He transferred some of the detectives to assignments as far from their homes as possible. For example, he reassigned two detectives who lived in Staten Island to the farthest reaches of Manhattan and the Bronx.

But Kelly’s revenge was short-lived. After hearing from Giuliani, Bloomberg ordered Kelly to reassign them closer to home. Openings for the two Staten Island detectives materialized in the local District Attorney’s office of William Murphy. Murphy, a Democrat, had defeated Guy Molinari, a Republican, in the last DA’s race. Kelly had publicly supported Molinari.

As for the current detail, D.I. Dunne will become a federal marshal; no doubt because of Bloomberg’s backing. As for Brennan, he is the equivalent of NYPD royalty, as a member of the Brooklyn-based Brennan clan. His father, Paddy Brennan, was a two-star chief. His late brother Dermot continued to serve the NYPD for 12 years after he was diagnosed with brain cancer and underwent a series of operations, chemotherapy and radiation. In Dec. 2002, five days after yet another surgery, which left his arm and leg partially paralyzed, he walked across the stage at Police Plaza to receive his final promotion, to first grade detective.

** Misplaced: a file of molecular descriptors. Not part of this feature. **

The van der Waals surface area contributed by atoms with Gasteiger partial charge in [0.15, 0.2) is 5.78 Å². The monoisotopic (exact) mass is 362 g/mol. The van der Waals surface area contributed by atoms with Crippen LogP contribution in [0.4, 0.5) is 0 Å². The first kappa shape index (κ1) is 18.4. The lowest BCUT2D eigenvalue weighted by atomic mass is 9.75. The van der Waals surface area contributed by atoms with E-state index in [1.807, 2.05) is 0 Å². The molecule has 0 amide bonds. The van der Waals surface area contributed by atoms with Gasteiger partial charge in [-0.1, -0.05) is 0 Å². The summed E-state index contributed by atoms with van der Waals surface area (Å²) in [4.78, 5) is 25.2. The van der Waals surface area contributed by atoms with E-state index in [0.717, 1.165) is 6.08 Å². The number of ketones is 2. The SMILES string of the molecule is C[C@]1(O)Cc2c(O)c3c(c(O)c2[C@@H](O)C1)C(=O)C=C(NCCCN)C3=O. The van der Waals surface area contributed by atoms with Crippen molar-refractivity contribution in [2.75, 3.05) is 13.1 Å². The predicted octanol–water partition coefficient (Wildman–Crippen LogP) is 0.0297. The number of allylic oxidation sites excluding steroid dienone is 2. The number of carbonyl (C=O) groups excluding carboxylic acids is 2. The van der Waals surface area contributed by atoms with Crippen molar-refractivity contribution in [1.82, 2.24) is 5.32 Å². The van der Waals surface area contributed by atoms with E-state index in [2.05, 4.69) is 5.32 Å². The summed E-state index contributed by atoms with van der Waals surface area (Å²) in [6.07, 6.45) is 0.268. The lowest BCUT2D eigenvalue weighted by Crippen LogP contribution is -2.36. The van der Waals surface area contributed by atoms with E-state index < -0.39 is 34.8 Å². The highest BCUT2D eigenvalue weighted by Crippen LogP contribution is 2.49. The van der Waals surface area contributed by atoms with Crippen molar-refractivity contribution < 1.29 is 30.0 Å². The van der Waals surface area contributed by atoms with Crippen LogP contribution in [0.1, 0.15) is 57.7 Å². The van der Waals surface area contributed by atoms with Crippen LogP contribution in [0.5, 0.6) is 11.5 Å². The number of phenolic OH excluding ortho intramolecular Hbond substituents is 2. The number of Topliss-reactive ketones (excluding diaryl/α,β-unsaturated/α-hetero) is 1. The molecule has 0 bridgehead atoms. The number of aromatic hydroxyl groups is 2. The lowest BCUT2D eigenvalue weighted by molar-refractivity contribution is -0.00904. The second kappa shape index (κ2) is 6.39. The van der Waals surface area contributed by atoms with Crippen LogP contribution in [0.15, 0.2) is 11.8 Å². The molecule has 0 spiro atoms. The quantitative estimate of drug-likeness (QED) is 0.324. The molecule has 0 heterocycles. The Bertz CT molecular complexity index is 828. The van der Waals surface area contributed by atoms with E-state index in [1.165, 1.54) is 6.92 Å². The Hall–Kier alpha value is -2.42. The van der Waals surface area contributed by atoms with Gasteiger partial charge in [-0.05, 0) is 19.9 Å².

So Brennan will continue to accompany the mayor on his weekend jaunts to Bermuda. These are becoming controversial, which may explain why Mayor Mike wants someone at his side whom he knows and trusts, not someone appointed by Kelly.

The Times reported last week that Bloomberg travels to Bermuda with two officers who have special permission to carry weapons, which are largely forbidden in Bermuda. Meanwhile, the island’s Ministry of Home Affairs denies that the mayor comes with armed guards.

As the department’s official unofficial historian Mike Bosak put it: Who would you believe, the Bermuda Home Ministry or The Times?